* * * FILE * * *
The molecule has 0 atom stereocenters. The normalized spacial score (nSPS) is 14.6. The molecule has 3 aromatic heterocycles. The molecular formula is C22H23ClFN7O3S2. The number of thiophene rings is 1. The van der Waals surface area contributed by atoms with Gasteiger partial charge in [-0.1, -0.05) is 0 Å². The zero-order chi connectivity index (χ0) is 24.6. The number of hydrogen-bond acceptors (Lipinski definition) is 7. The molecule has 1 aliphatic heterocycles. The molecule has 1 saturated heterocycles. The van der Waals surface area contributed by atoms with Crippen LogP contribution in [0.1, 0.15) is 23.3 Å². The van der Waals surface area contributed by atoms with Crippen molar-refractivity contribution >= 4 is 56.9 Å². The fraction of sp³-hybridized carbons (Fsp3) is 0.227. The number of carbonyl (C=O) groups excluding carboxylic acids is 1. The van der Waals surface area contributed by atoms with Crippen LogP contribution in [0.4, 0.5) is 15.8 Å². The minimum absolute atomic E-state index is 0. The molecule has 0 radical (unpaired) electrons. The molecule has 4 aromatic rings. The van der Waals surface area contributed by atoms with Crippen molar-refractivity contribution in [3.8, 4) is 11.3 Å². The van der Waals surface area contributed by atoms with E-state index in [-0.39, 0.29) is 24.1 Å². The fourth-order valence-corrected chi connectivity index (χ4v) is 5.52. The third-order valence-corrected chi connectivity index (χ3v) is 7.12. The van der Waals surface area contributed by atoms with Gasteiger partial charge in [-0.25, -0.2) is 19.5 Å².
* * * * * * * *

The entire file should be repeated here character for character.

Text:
The molecule has 0 atom stereocenters. The normalized spacial score (nSPS) is 14.6. The molecule has 3 aromatic heterocycles. The molecular formula is C22H23ClFN7O3S2. The number of thiophene rings is 1. The van der Waals surface area contributed by atoms with Gasteiger partial charge in [-0.1, -0.05) is 0 Å². The zero-order chi connectivity index (χ0) is 24.6. The number of hydrogen-bond acceptors (Lipinski definition) is 7. The molecule has 1 aliphatic heterocycles. The molecule has 1 saturated heterocycles. The van der Waals surface area contributed by atoms with Crippen LogP contribution in [0.1, 0.15) is 23.3 Å². The van der Waals surface area contributed by atoms with Crippen molar-refractivity contribution >= 4 is 56.9 Å². The fraction of sp³-hybridized carbons (Fsp3) is 0.227. The number of carbonyl (C=O) groups excluding carboxylic acids is 1. The van der Waals surface area contributed by atoms with Crippen LogP contribution in [0.4, 0.5) is 15.8 Å². The minimum absolute atomic E-state index is 0. The molecule has 0 radical (unpaired) electrons. The molecule has 4 aromatic rings. The van der Waals surface area contributed by atoms with Crippen molar-refractivity contribution in [3.8, 4) is 11.3 Å². The van der Waals surface area contributed by atoms with E-state index in [-0.39, 0.29) is 24.1 Å². The fourth-order valence-corrected chi connectivity index (χ4v) is 5.52. The third-order valence-corrected chi connectivity index (χ3v) is 7.12. The van der Waals surface area contributed by atoms with Gasteiger partial charge in [-0.25, -0.2) is 19.5 Å².